August 6, 2005 Atlanta Georgia
40th Anniversary of the Voting Rights Act
March for Voting Rights, Jobs, Justice, & Peace
On August 6 2005, the 40th anniversary of the signing of the Voting Rights Act, the Rainbow/PUSH Coalition will hold a march and rally Atlanta, Georgia to commemorate the signing of the Act and to call attention to the threats facing minorities and the poor as key provisions of the Act come up for renewal in 2007.
Most Americans are not aware that the right to vote is not explicitly stated in the Constitution. The right to vote is a state right, and thus subject to differing laws and regulations as established by each individual state. This accounts for the various abuses that have been practiced at different times over the years including poll taxes, literacy tests, property ownership requirements, and the many abuses of the system we face today.
The Voting Rights Act was passed by Congress and signed by Lyndon Johnson in 1965. It provides protection for voters against actions taken by states to limit participation in the electoral process, actions most often targeted toward black, Hispanic, and low income citizens. Several key provisions of the Act expire in 2007, and Rev. Jackson and the Rainbow/PUSH Coalition are taking the lead in campaigning for their renewal. The campaign begins in Atlanta on August 6. Join us for this important event. In-depth information about the Voting Rights Act is available at: www.votingrightsact.org and www.renewthevra.org.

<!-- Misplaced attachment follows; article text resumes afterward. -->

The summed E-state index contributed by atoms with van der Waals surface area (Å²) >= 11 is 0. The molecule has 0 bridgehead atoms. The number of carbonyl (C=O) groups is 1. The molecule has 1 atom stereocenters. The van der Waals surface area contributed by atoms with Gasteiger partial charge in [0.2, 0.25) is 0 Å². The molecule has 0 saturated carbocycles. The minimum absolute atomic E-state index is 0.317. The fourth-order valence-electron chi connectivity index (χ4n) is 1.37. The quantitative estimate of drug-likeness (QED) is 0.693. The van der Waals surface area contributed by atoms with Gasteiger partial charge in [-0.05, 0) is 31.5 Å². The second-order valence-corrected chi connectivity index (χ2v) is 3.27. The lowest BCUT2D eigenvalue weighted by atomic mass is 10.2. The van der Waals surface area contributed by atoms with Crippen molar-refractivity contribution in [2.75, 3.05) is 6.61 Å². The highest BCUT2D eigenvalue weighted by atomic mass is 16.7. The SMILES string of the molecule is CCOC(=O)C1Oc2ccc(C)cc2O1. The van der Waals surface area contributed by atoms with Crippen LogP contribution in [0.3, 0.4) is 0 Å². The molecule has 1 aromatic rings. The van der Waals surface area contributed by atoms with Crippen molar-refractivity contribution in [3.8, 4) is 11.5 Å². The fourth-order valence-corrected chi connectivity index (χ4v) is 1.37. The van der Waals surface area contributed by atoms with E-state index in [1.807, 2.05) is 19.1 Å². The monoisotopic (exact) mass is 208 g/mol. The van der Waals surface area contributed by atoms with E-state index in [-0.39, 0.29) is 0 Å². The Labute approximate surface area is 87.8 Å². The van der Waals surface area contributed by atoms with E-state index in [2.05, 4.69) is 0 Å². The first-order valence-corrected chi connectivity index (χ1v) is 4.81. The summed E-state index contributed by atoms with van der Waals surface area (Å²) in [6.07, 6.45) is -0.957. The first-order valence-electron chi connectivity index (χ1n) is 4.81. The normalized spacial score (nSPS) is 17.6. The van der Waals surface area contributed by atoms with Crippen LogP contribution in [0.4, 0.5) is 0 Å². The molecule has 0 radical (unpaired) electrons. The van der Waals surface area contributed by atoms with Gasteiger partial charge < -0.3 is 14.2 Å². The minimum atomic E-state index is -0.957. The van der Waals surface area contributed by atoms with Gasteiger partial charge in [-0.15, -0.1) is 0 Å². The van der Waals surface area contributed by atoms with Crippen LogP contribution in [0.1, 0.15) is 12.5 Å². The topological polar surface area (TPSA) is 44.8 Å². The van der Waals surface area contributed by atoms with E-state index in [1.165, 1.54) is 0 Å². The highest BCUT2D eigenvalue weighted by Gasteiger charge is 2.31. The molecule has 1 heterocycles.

[. . .]
Speaker -- NAACP Board Chairman Julian Bond
Music: The Carpenter Ants
Speeches -- Music -- Spoken-Word
Enlightening and Fun Activities
for the Entire Family:
Teen Gang Resistance Rap Session
Democracy School -- Learn What
the Voting Rights Act is All About
5 Things You Can Do NOW:
1. MARCH and RALLY in Atlanta on Saturday, August 7: Visit http://www.rainbowpush.org to learn more about the march and rally to re-authorize the VRA of 1965. Please forward to your friends and family in the region!
2. SIGN the Rainbow/PUSH petition to reauthorize the VRA!
3. CALL Your Congressional Representatives TODAY and Urge them to take action to re-authorize the VRA: Capitol Switchboard: 877.762.8762 or 202.224.3121
4. WRITE a letter to the editor or an opinion editorial about the historic importance of the VRA of 1965 and the need to re-authorize it by 2007. See our example letter and opinion-editorial.
5. SIGN-UP for democracy campaign email action alerts: http://votejustice.org/email3.php
No wonder the Bush regime fights religiously to keep its activities secret. This morning's Washington Post story by Josh White peers into court proceedings against soldiers in the case of a captured Iraqi general who was stuffed inside a sleeping bag during a November 2003 "interrogation" and beaten to death.
Hell of a read, and quite a statement about good 'ol American ingenuity. As White writes: